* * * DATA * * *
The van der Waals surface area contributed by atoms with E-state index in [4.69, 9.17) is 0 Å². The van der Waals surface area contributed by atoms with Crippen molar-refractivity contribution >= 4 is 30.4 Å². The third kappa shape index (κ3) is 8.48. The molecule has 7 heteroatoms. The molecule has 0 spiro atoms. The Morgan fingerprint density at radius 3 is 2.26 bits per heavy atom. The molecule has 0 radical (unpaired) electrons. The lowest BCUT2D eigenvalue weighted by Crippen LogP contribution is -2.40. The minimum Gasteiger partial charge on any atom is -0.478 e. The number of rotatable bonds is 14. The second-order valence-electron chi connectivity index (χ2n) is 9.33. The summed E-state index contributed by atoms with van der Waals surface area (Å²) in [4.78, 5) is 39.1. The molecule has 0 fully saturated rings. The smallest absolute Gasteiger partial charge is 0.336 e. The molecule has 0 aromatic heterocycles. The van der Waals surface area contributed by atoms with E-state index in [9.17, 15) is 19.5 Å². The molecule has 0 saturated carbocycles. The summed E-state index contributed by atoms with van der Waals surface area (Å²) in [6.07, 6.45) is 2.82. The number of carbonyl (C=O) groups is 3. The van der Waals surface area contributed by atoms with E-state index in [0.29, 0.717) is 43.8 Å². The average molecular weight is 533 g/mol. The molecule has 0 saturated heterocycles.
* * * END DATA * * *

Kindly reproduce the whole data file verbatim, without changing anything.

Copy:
The van der Waals surface area contributed by atoms with E-state index in [4.69, 9.17) is 0 Å². The van der Waals surface area contributed by atoms with Crippen molar-refractivity contribution >= 4 is 30.4 Å². The third kappa shape index (κ3) is 8.48. The molecule has 7 heteroatoms. The molecule has 0 spiro atoms. The Morgan fingerprint density at radius 3 is 2.26 bits per heavy atom. The molecule has 0 radical (unpaired) electrons. The lowest BCUT2D eigenvalue weighted by Crippen LogP contribution is -2.40. The minimum Gasteiger partial charge on any atom is -0.478 e. The number of rotatable bonds is 14. The second-order valence-electron chi connectivity index (χ2n) is 9.33. The summed E-state index contributed by atoms with van der Waals surface area (Å²) in [4.78, 5) is 39.1. The molecule has 0 fully saturated rings. The smallest absolute Gasteiger partial charge is 0.336 e. The molecule has 0 aromatic heterocycles. The van der Waals surface area contributed by atoms with E-state index in [9.17, 15) is 19.5 Å². The molecule has 0 saturated carbocycles. The summed E-state index contributed by atoms with van der Waals surface area (Å²) in [6.07, 6.45) is 2.82. The number of carbonyl (C=O) groups is 3. The van der Waals surface area contributed by atoms with E-state index in [0.29, 0.717) is 43.8 Å². The average molecular weight is 533 g/mol. The molecule has 0 saturated heterocycles.